Having a child with a developmental disorder comes with a lot of future planning. Since your bundle of joy was little, you had to think about the “what ifs.” Planning for the future can be tough, but that’s where we can step in and assist with creating a plan. There are many different parts to planning especially additional estate planning and including a trust. Here is some information on what should go into crafting your planning.A mixed race mother and daughter holding hands

Stay Organized

Keep all of your documentation for your child together at all times. There are specific routines you have day to day, doctors, and other important information. It’s best to keep it up to date in the event that something does happen so someone can immediately pick up where you left off. Staying organized also means having specific documentation like trusts, specifically a special needs trust. This document allows the disabled beneficiary to enjoy the property that his or her benefit while also being allowing essential needs-based government benefits.

What Should be in the File?

It is hard to instruct you what exactly needs to be in the file because every child is different but here are some things to think about,

  • Legal documents such as birth certificates, social security cards, medical records, prescriptions, and health insurance cards.
  • A letter of intent as a non-binding document that gives vital information about your child to his or her future caregivers. This can include anything from eating habits, favorite food, activities, and hobbies, sleeping preferences, or anything else that is part of their routines.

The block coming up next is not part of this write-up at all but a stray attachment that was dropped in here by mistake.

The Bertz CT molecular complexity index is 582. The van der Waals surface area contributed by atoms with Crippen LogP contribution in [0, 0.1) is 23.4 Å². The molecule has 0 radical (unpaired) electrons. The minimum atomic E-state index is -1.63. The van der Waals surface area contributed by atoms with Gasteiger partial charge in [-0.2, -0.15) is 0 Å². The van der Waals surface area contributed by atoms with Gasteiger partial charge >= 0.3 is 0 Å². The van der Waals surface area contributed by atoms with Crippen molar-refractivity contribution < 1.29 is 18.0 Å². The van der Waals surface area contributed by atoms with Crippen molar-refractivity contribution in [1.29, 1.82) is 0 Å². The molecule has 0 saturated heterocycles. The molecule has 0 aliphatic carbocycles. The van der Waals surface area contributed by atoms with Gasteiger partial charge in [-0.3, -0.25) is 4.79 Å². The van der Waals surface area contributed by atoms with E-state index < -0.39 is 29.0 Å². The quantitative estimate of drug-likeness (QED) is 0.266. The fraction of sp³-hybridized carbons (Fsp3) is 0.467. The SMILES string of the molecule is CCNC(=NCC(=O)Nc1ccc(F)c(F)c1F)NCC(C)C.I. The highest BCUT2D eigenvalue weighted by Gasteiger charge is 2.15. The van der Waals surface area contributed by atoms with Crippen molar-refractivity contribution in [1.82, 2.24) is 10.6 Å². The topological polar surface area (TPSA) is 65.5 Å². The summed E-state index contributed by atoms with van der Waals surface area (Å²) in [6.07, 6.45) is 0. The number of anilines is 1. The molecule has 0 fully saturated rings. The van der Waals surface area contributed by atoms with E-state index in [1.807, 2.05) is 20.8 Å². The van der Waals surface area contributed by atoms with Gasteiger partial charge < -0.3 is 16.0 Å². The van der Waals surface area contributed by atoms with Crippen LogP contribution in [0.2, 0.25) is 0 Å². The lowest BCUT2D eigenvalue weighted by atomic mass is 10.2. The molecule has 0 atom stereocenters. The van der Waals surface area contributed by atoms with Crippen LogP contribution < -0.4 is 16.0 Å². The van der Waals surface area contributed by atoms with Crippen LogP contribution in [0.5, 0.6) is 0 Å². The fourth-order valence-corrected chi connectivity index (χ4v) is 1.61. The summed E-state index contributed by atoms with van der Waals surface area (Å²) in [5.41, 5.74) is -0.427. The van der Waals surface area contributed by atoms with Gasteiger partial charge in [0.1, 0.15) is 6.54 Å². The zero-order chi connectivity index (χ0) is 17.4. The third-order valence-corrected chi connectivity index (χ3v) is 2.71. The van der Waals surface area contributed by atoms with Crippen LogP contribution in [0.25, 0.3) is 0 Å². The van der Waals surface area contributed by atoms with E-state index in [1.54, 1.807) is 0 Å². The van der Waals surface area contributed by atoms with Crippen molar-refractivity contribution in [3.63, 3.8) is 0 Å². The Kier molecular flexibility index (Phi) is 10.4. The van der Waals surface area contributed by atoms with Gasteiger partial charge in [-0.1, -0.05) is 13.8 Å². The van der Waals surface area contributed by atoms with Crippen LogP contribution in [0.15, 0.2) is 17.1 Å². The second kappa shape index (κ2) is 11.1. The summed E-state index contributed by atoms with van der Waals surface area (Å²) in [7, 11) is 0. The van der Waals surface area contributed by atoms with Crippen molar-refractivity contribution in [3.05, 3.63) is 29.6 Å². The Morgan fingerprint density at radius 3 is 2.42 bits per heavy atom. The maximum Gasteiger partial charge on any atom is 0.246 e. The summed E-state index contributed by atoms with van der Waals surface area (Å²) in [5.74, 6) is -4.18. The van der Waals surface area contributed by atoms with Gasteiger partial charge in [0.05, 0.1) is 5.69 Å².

• Health care and financial directives such as power of attorney, living wills, and health care proxies.
  • Major assets and where they are located such as insurance policies, investments, bank accounts, insurance agents, and investment advisors contact information.
  • Guardianship documents if you already created those.
  • Contact information for government agencies or caseworkers that you have worked with.
  • List of government benefits that your child receives along with copies of completed applications.
  • Other documentation for future caregivers, tax returns for child, housing information, educational programs, family photographs, and small mementos.

How to Choose a Trustee

This will be one of the most important decisions you will make for your child. You need to choose someone who you trust to take care of your loved one, but also someone who can be responsible to carry on your wishes.

Role of a Trustee

Whoever you choose will have to not only have ultimate power and responsibility of how trust funds are invested and spent for the beneficiary, but also understand the needs of the beneficiary and your wishes.

  • Not to violate the rules of public benefits program
  • Budget for the long term
  • Invest wisely
  • Keep accurate accounts

When choosing a trustee, it’s often recommended to have a family member and a professional to be co-trustees. The family member will be the one that will carry out the needs of the beneficiary and the professional will oversee all administrative requirements.

We want to be sure you understand everything that is a part of planning the future for your child after you pass. We are shining light on this topic as April is Autism Awareness month, and there is no time like the present to start planning.  If you have any questions or need assistance, please feel free to reach out to me today at the Law Office of Paula A. Smith.